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Trea Senior Citizens League v. U.S. Dept. of State

United States District Court, District of Columbia

February 7, 2013


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John Stewart Miles, William Jeffrey Olson, William J. Olson, PC, Vienna, VA, for Plaintiff.

Fred Elmore Haynes, U.S. Attorney's Office, Washington, DC, for Defendant.


BERYL A. HOWELL, District Judge.

The plaintiff, TREA Senior Citizens League, brings this action under the Freedom of Information Act (" FOIA" ), 5 U.S.C. § 552, to challenge the response of the defendant, the U.S. Department of State (the " State Department" ), to the plaintiff's FOIA request for records pertaining to the Social Security Totalization Agreement between the United States and Mexico (the " Totalization Agreement" ). The State Department withheld certain records responsive to the plaintiff's request under exemptions to the FOIA, and the plaintiff contends that the exemptions claimed are insufficient and urges the Court to order the release of all withheld records. Pending before the Court is the defendant's renewed motion for summary judgment and the plaintiff's motion for in camera review.


The plaintiff is " a nonprofit, tax-exempt organization, and one of the largest nonpartisan seniors organizations in the nation." Pl.'s Mem. of P. & A. in Opp'n to Def.'s Mot. for Summ. J. (" Pl.'s Opp'n" ) at 1, ECF No. 32. On July 7, 2008, the plaintiff submitted a FOIA request to the defendant, seeking nineteen specific categories of State Department records " created between January 1, 2001 and [July 7, 2008] concerning or relating to the agreement between the United States and Mexico which would provide, in some manner, for the payment of U.S. Social Security benefits to Mexican nationals." Compl. Ex. A, ECF No. 1-1. This request also sought a fee waiver and expedited processing. See id. at 5-6. The Totalization Agreement in question was signed by the United States and Mexico in June 2004,

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but it has not yet taken effect because it has not been ratified by the United States Senate. See Def.'s Mem. of P. & A. in Supp. of Def.'s Mot. for Summ. J. (" Def.'s Mem." ) at 1, ECF No. 30; see also Decl. of William J. Olson (" Olson Decl." ) Ex. 1, ECF No. 32-3 (copy of the Totalization Agreement).[1] The defendant previously released the text of the Totalization Agreement, as well as a Diplomatic Note interpreting the agreement, in 2006 in conjunction with previous FOIA litigation. See Olson Decl. ¶ 8, ECF No. 32-2.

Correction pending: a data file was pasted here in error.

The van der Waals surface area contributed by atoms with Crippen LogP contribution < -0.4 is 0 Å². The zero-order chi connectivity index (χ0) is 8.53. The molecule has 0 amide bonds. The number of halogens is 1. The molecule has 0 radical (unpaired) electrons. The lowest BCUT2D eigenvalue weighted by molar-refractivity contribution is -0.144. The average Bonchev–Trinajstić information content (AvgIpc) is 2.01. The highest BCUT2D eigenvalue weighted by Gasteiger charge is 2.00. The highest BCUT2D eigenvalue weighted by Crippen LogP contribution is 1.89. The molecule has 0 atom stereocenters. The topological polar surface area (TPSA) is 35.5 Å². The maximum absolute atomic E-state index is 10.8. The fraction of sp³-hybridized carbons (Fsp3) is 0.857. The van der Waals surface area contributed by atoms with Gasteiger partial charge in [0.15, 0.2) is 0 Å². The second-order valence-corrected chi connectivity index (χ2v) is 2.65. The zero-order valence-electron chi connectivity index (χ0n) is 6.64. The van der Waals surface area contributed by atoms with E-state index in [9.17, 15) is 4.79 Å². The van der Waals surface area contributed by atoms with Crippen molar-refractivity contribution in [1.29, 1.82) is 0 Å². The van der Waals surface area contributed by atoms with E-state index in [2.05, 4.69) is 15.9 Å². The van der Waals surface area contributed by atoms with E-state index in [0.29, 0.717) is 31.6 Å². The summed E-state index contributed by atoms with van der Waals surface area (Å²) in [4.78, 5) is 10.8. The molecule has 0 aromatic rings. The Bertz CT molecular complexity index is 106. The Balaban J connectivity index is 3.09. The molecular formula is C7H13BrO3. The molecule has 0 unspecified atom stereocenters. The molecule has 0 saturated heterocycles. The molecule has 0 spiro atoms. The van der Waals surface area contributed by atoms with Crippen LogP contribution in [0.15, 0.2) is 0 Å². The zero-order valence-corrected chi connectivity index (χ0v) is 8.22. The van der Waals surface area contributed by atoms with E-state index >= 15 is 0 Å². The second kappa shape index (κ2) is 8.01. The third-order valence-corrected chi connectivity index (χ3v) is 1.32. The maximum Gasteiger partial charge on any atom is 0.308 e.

On April 17, 2009, the defendant acknowledged receipt of the plaintiff's request and notified the plaintiff that the defendant would begin processing the request and would notify the plaintiff " as soon as responsive material has been retrieved and reviewed." Decl. of Sheryl L. Walter, Dir. of the Office of Info. Programs & Servs. (" IPS" ) (" First IPS Decl." ) Ex. 5, at 1, ECF No. 30-1 (Apr. 5, 2012). This April 17, 2009 letter also notified the plaintiff that its fee waiver request was granted, but its request for expedited processing was denied. See id. at 3-4. On September 28, 2009, over fourteen months after the plaintiff originally submitted its FOIA request, the defendant notified the plaintiff that the agency had initiated searches of several State Department offices and that the plaintiff would be notified once " all of the search and review processes have been completed." First IPS Decl. Ex. 7, at 1, ECF No. 30-1. On February 17, 2010, the plaintiff, having not received any final determination from the defendant, attempted to file an administrative appeal, seeking administrative review of the defendant's failure to respond to the plaintiff's request. See First IPS Decl. Ex. 8, ECF No. 30-1. The defendant responded to this " appeal" on February 24, 2010, notifying the plaintiff that " [y]our FOIA request is not subject to administrative appeal at this time, since no specific material has been denied in response to the request." First IPS Decl. Ex. 9, at 1, ECF No. 30-1. The defendant's February 24, 2010 letter also notified the plaintiff that, under the FOIA, the plaintiff had constructively exhausted its administrative remedies and could file suit in federal court if it chose to do so. See id. Having constructively exhausted its administrative remedies, due to the defendant's failure to provide a final determination on the plaintiff's FOIA request within twenty working days, see 5 U.S.C. § 552(a)(6)(C), the plaintiff filed its Complaint in the instant action on August 24, 2010.

After the plaintiff initiated the instant action, the defendant sent nine more letters to the plaintiff between December 7, 2010 and March 15, 2012, which (1) notified the plaintiff each time the defendant had completed more searches in response to the plaintiff's request and (2) released non-exempt, responsive records identified during each search. See First IPS Decl. Exs. 10-18, ECF No. 30-1. After conducting searches of several State Department components,[2] the defendant located 124 unique